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Is your budget limited? You can take simpler but still valuable measures, such as keeping stored drinking water on hand in sufficient quantity to last a specific number of weeks or months without municipal water service. Keep a decent water purification system on hand, as well as simple chlorine bleach, which may be used to purify impure water. Most hiking stores also sell water purification tablets. Buy several propane lanterns or similar devices to light your home in the event you lose electrical power – and don’t forget the humble candle. They still work fine, and are cheap. Be aware of the necessity of adequate ventilation when using any combustion source of light; do not fall prey to CO (carbon monoxide) poisoning! Observe common-sense fire safety rules, and having a fire extinguisher on hand is always prudent. In case you lose your heating system, keep adequate bedding materials on hand to compensate for the cold. Commercially-available sleeping bags rated to various temperature ranges are adequate for most of us.

 Most folks take for granted a clean, dry place to perform their basic functions of elimination. However, in a post-disaster scenario, you may lose that facility and have to resort to something more primitive, along the lines of a latrine or outhouse. Again, think ahead… do some contingency planning, and remember – you’ll need to site any field-expedient latrine or toilet well-away from your dwelling, any ground water, and preferably downstream of any ponds, streams, etc. on your property. A good reference for this situation would be to consult a military field manual on establishing field sanitary facilities. A common and useful method of containing/disposing of solid waste is to use a cut-in-half 55-gallon drum as the receptacle of your latrine; the waste therein can be burned using gasoline. Solid waste can also be buried or composted. And take note of the prevailing wind direction when sitting your latrine; no point in being downwind any more than you have to. This seems a trivial matter – but as any soldier can tell you, having a clean, dry, and sanitary toilet is critical not only to public health, but morale. And don’t forget the TP…   

Pest abatement: this will vary according to your locale, circumstances, and the prevailing climate in your region; the key factor is to think a bit about how to minimize insect, rodent, or other infestation, not only in your home, but in a post-disaster scenario. If you live in a tropical/subtropical region, or it is hot and humid with standing water, you will need to think about mosquito abatement. That means repellent, mosquito netting, protective clothing, and perhaps chemical agents to treat standing water. In a pinch, oil works as it establishes a thin film on top of the water, prohibiting mosquito larvae from getting established. As far as rodents or other small mammals are concerned, commercially-available traps and poisons are an option, and a dog or cat also can work wonders in keeping them away. Make friends with your local pest control specialist, and you can prevent these issues from becoming problems in the first place. Be aware of local rules and regulations regarding pesticides and similar chemicals. Take the time to familiarize yourself with the local insect varieties, such as ticks, bees, wasps, etc. and make the necessary preparations. If you or a member of your group is allergic to bee stings or similar, have an adequate supply of epinephrine on hand (usually in the form of an “epi-pen” auto-injector, which must be refrigerated). Your general practice M.D./D.O. is a good resource for preparation in this area. Adequate food storage will also do much to minimize pests – so assure that your food is secured properly. Speaking of food…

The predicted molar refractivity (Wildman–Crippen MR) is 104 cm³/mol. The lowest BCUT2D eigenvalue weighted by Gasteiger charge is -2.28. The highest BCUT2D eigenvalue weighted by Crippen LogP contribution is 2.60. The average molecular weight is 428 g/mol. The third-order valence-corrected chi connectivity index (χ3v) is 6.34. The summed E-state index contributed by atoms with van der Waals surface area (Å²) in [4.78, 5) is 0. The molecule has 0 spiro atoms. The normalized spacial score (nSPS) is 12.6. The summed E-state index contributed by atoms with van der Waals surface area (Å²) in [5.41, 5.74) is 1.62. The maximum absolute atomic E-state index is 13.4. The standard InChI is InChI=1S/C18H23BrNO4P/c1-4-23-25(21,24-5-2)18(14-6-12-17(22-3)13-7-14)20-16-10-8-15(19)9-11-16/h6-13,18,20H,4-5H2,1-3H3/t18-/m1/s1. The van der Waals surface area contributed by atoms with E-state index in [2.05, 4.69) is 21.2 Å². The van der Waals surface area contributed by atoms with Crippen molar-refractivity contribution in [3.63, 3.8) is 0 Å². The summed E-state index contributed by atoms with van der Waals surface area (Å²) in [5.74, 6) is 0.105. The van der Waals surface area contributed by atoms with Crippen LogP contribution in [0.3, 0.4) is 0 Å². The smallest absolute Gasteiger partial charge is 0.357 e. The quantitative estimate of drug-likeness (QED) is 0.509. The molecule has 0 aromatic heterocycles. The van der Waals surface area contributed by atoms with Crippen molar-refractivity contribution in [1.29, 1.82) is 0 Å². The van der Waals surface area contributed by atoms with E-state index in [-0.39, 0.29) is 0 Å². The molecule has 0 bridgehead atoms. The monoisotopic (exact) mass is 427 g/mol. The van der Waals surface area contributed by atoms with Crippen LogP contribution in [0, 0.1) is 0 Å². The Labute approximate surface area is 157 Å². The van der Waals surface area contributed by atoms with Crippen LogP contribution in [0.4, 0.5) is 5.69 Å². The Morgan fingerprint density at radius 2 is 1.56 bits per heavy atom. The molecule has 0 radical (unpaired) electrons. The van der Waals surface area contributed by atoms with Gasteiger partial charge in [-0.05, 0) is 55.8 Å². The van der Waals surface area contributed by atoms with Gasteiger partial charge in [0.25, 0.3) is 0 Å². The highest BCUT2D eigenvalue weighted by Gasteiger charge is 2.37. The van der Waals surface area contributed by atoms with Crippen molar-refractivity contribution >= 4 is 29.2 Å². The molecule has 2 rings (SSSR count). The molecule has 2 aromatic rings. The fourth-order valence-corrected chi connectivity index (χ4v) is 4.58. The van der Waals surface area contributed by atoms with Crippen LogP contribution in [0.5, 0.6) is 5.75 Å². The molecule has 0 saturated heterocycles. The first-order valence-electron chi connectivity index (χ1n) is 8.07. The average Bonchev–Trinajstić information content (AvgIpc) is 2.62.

If the power goes out, do you have adequate stocks of food on hand, in non-perishable form? If not, consider getting some MREs (Meals Ready to Eat), dehydrated food, or other foods stable in long-term storage. Costco and many other commercial outlets sell pre-made kits containing survival food, or you can easily put together your own cache. In addition to stockpiling a supply of safe, clean water, don’t forget to lay in a good supply of soap, and some basic cleaning gear – buckets, towels, and the like. If the water main bursts, or you lose your source of clean water, not only will you need potable water for drinking and food preparation, you’ll need it for bathing and cleaning. Plan accordingly. 

The foregoing are simply some suggestions on how to get started. The important thing is to devote some thoughtful time and effort to assuring the infrastructure which protects your health. Even the best post-disaster medical care is severely handicapped by inconsistent and/or unreliable food, water, shelter, and sanitation. So, make friends with your contractor or tradesman – you’ll be glad you did. 

Copyright © 2011 Peter Farmer

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About Cynthia J. Koelker, MD

CYNTHIA J KOELKER , MD is a board-certified family physician with over twenty years of clinical experience. A member of American Mensa, Dr. Koelker holds degrees in biology, humanities, medicine, and music from M.I.T., Case Western Reserve University School of Medicine, and the University of Akron. She served in the National Health Service Corps to finance her medical education.
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One Response to Skilled Tradesmen as Public Health Experts: Or, why you should make friends with a good plumber…

  1. Pete’s article reminds me of an experience from two decades ago.

    I had arranged to take my kids to Disney World with a friend. It was a long drive from Kentucky, and we arrived in the middle of the night. Since my friend’s aunt’s house had been closed for the winter, the electricity was off, so we used a flashlight upon entering.

    Dead tired, I headed straight for the bathroom, lifted the toilet seat, and nearly sat down.

    “Yikes! Rats!” I squealed, noticing three dead rodents floating in the commode.

    Immediately thankful that I had not carried my children to bed, we high-tailed it out of there to a hotel. When we returned in the light of day it was clear the rats had had the run of the place for weeks. The neighbor had been in to shoot a few and set out some rat poison.

    “Is that Mickey Mouse?” my three-year-old asked, spying a sick rat wobbling behind the front door.

    “NO!” I responded, mentally counting my cash and wondering if I could afford a whole week in a hotel.

    We ended up staying a few days in the rat house, squeezed into the sunroom, separated by glass doors from the rest of the house. By the third day I’d had enough and left.

    The moral of the story? The problem was caused by a combination of the water being shut off and the city working on the sewer lines. The rats had come up the dry lines, and encountering neither water nor obstruction, had infested the house. The same thing could happen in any widespread disaster, so plan ahead. Yuk!